Australasian Science: Australia's authority on science since 1938

Dead coral spells trouble: fish ‘don’t smell danger’

By Lydia Hales

Dead coral is affecting chemical alarm cues, which could be the death of fish too, a new study shows.

An international team of reef scientists found damselfish have stopped responding to chemical alarm cues in areas of dead coral on the Great Barrier Reef, off eastern Australia.

Those alarm cues are critical to survival: they are the smells fish normally rely on to know danger lurks nearby.

Olfaction is a key tool fish use to learn to recognise predators, according to reef scientist Mark McCormick of James Cook University (JCU) and the Australian Research Council Centre of Excellence for Coral Reef Studies.

McCormick, a world expert on the early life history of fish, says usually fish snared by a predator release a chemical alarm cue specific to the species. Fish downstream pick up the scent, linking it to the smell of the predator.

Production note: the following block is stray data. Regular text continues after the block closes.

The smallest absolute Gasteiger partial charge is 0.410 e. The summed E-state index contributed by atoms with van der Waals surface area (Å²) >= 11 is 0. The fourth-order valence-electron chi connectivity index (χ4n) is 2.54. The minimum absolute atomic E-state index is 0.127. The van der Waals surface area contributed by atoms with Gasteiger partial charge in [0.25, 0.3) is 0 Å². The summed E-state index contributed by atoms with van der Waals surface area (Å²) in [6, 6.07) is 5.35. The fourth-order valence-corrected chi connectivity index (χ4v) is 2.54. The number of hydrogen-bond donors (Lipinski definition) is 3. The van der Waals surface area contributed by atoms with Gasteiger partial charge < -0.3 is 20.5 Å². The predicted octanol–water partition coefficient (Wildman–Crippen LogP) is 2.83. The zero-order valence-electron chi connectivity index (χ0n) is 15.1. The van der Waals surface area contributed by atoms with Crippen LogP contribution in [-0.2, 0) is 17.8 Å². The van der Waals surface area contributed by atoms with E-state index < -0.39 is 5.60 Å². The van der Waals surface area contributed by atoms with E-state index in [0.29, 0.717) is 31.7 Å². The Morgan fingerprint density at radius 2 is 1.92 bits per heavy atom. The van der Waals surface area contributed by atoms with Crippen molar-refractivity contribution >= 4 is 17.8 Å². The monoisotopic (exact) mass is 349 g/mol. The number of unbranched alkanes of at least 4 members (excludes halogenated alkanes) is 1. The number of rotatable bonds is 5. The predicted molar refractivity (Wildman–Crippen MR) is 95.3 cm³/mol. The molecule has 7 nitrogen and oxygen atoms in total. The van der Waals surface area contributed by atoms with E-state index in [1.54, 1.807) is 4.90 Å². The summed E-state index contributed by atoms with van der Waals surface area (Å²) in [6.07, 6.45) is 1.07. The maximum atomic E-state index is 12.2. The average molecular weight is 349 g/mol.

Through this learning mechanism, nearly every species tested in the marine environment has developed a catalogue of “danger signatures”, he says. But the study found alarming change among damselfish.

“They no longer responded to chemical alarm cues, which is just ludicrous, because that’s so critically important to them learning what’s going on and how they can tell whether they’re at risk,” says McCormick.

The world-first study, published in the journal Ecology and Evolution, suggests a dire link to dead coral.

“There is some alteration – maybe a combination of the chemicals, or a degradation of the alarm cue due to the chemicals given off by the rubble – that is knocking out the chemical activity of the alarm cue,” says McCormick.

His colleague at JCU, eminent reef scientist Philip Munday, says the study’s implications are serious, and worries dead habitat could have the same effect on other chemical cues, such as those used to attract mates or locate food.

Worse, Munday fears there’s a limit to fish adaptation in a dead-coral environment.

“If you’ve got what normally is quite an important ecological alarm cue, and the background habitat effectively renders it inactivated, then there’s not a great deal that adaptation can do about that if the fish just don’t respond to it,” he says.

But as coral degradation around the world becomes more common, Munday holds out hope for patchy areas of coral cover where alarm cues may still work.

“Then there is a lot more opportunity for natural selection to favour those organisms that are even better at picking them up,” he says.

“You might get selection for those animals that are super sensitive and responsive to alarm cues.”